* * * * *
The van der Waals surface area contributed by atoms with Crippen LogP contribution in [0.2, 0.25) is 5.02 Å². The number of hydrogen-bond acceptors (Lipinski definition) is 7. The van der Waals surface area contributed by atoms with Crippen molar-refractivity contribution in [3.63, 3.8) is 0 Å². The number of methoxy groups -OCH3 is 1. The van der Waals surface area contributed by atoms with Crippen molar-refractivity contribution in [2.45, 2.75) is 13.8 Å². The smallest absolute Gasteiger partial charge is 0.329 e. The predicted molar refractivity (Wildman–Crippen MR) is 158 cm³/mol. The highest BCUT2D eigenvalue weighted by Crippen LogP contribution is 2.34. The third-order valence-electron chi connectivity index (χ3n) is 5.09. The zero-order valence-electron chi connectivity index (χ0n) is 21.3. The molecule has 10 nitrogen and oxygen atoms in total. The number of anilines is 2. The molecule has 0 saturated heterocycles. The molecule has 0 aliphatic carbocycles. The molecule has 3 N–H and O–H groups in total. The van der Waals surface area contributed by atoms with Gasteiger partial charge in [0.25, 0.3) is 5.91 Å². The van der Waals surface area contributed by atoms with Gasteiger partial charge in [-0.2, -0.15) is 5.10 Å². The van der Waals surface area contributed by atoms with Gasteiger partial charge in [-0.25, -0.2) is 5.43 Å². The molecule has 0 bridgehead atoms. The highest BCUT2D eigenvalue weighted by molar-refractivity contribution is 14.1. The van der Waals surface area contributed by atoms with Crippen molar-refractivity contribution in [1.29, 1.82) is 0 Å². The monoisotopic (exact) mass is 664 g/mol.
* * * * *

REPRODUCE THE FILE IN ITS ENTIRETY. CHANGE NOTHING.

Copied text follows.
The van der Waals surface area contributed by atoms with Crippen LogP contribution in [0.2, 0.25) is 5.02 Å². The number of hydrogen-bond acceptors (Lipinski definition) is 7. The van der Waals surface area contributed by atoms with Crippen molar-refractivity contribution in [3.63, 3.8) is 0 Å². The number of methoxy groups -OCH3 is 1. The van der Waals surface area contributed by atoms with Crippen molar-refractivity contribution in [2.45, 2.75) is 13.8 Å². The smallest absolute Gasteiger partial charge is 0.329 e. The predicted molar refractivity (Wildman–Crippen MR) is 158 cm³/mol. The highest BCUT2D eigenvalue weighted by Crippen LogP contribution is 2.34. The third-order valence-electron chi connectivity index (χ3n) is 5.09. The zero-order valence-electron chi connectivity index (χ0n) is 21.3. The molecule has 10 nitrogen and oxygen atoms in total. The number of anilines is 2. The molecule has 0 saturated heterocycles. The molecule has 0 aliphatic carbocycles. The molecule has 3 N–H and O–H groups in total. The van der Waals surface area contributed by atoms with Gasteiger partial charge in [0.25, 0.3) is 5.91 Å². The van der Waals surface area contributed by atoms with Gasteiger partial charge in [-0.2, -0.15) is 5.10 Å². The van der Waals surface area contributed by atoms with Gasteiger partial charge in [-0.25, -0.2) is 5.43 Å². The molecule has 0 bridgehead atoms. The highest BCUT2D eigenvalue weighted by molar-refractivity contribution is 14.1. The van der Waals surface area contributed by atoms with Crippen molar-refractivity contribution in [1.29, 1.82) is 0 Å². The monoisotopic (exact) mass is 664 g/mol.